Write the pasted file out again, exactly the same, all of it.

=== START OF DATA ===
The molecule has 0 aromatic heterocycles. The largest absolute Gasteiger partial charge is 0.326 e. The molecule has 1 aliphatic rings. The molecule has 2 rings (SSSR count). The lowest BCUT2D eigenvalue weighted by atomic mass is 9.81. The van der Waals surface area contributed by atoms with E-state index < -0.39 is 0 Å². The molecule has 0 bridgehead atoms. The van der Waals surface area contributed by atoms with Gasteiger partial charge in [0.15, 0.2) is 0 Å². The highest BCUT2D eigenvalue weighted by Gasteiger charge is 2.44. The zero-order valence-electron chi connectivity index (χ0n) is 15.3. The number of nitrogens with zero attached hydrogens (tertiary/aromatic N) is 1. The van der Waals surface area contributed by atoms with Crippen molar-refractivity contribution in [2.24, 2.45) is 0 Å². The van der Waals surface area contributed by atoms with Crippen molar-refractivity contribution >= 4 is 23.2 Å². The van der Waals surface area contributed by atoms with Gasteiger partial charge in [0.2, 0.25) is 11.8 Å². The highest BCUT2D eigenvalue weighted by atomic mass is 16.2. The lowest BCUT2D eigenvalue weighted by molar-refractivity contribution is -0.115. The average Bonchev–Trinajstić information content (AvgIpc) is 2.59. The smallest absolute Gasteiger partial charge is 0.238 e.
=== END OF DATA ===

The molecule has 0 aromatic heterocycles. The largest absolute Gasteiger partial charge is 0.326 e. The molecule has 1 aliphatic rings. The molecule has 2 rings (SSSR count). The lowest BCUT2D eigenvalue weighted by atomic mass is 9.81. The van der Waals surface area contributed by atoms with E-state index < -0.39 is 0 Å². The molecule has 0 bridgehead atoms. The van der Waals surface area contributed by atoms with Gasteiger partial charge in [0.15, 0.2) is 0 Å². The highest BCUT2D eigenvalue weighted by Gasteiger charge is 2.44. The zero-order valence-electron chi connectivity index (χ0n) is 15.3. The number of nitrogens with zero attached hydrogens (tertiary/aromatic N) is 1. The van der Waals surface area contributed by atoms with Crippen molar-refractivity contribution in [2.24, 2.45) is 0 Å². The van der Waals surface area contributed by atoms with Crippen molar-refractivity contribution >= 4 is 23.2 Å². The van der Waals surface area contributed by atoms with Gasteiger partial charge in [0.2, 0.25) is 11.8 Å². The highest BCUT2D eigenvalue weighted by atomic mass is 16.2. The lowest BCUT2D eigenvalue weighted by molar-refractivity contribution is -0.115. The average Bonchev–Trinajstić information content (AvgIpc) is 2.59. The smallest absolute Gasteiger partial charge is 0.238 e.